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Care bundles reduce readmissions for COPD

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A care bundle for patients with acute exacerbations of chronic obstructive pulmonary disease enabled nurses to improve the care pathway and reduce readmissions


In 2011, the respiratory nursing team at the James Paget University Hospital Foundation Trust were considering introducing a discharge care bundle for patients admitted with an acute exacerbation of chronic obstructive pulmonary disease. At the same time, the trust was asking for applications for Commissioning for Quality and Innovation schemes (CQUINs). These are locally agreed packages of quality improvement goals and indicators, which, if achieved in total, enable the provider to earn its full CQUIN payment. A CQUIN scheme should address the three domains of quality, safety and effectiveness, patient experience and also show innovation. This article discusses how the care bundle was introduced and how, over a 12-month period, it showed tangible results in improving the care pathway for COPD patients as well as reducing readmissions and saving a significant amount of money.

Citation: Matthews H et al (2013) Care bundles reduce readmissions for COPD. Nursing Times; 109: 7, 18-20.

Authors: Heather Matthews is team leader respiratory nursing; Cathy Tooley is respiratory nurse specialist; Carol Nicholls is respiratory nurse specialist (pulmonary rehabilitation); Anna Lindsey-Halls is respiratory support nurse; all at James Paget University Hospital Foundation Trust, Great Yarmouth.


Chronic obstructive pulmonary disease (COPD) is the fifth leading cause of death in the UK (National Institute for Clinical Excellence, 2010). It is a common condition, with acute exacerbations (AECOPD) causing 12% of acute admissions for COPD and being responsible for more than a million occupied bed days a year in the UK; about a third of patients are readmitted within 90 days of discharge (Hopkinson et al, 2012). An admission to hospital is a major setback for patients as there is approximately a 10% chance of dying in hospital from a hypercapnic exacerbation with acidosis (Global Initiative for Chronic Obstructive Lung Disease, 2011).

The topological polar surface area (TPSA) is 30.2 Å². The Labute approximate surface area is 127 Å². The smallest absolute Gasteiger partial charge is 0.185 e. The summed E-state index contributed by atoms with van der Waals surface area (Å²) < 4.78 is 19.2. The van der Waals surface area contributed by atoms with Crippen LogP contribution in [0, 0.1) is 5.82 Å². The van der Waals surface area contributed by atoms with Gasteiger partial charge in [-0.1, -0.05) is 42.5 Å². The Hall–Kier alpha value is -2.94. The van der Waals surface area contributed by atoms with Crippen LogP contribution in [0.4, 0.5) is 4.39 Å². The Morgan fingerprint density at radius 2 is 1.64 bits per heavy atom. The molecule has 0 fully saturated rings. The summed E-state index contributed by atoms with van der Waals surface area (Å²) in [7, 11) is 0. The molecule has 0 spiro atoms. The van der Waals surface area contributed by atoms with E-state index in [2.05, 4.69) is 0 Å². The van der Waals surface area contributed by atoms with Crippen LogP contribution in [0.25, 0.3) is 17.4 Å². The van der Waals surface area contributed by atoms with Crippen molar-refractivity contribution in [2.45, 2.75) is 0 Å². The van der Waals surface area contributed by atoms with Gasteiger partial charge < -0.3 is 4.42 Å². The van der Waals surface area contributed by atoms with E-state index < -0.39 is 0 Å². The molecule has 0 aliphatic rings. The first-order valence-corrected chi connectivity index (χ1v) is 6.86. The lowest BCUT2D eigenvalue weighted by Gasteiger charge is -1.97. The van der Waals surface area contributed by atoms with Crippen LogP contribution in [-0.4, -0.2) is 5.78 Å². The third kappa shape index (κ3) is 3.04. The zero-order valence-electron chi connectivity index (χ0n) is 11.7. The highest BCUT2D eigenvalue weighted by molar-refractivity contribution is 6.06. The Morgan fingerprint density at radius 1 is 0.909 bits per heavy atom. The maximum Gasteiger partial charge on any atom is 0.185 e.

With these figures in mind, it is crucial that we work effectively to reduce admissions and readmissions with AECOPD.

A survey by the British Lung Foundation and the British Thoracic Society (2010) showed that:

  • Many patients are not seen by a specialist before discharge;
  • Many patients are not given appropriate post-discharge advice or have follow-up arranged;
  • Only a third of hospitals use a formal discharge checklist.

This survey helped the team look objectively at how we could improve the care and experience of people admitted with an AECOPD.

Since December 2010, hospitals have been responsible for patients for 30 days after discharge. If a patient is readmitted within this time, the hospital will not receive any payment for the additional care (Department of Health, 2010b). This means that anything to help reduce readmissions benefits not only the patient but also the trust.

The COPD care bundle

Care bundles have been advocated by a number of researchers. Winn et al (2011) found that using a COPD care bundle helped reduce readmissions with AECOPD and Hopkinson et al (2012) outlined criteria for successful bundles.

We were aiming to collect the core data as outlined by Hopkinson et al (2012) but designed our own bundles as we also wanted to collect other data that might prove interesting to the team. We were concerned by the apparent lack of know- ledge demonstrated in Ready for Home? (BLF and BTS, 2010), which stated only 46% of patients admitted with AECOPD were aware they had been admitted for treatment of a flare-up. It was felt that, unless the patients’ knowledge of their underlying lung condition was improved, they may be unlikely to engage in managing their situation.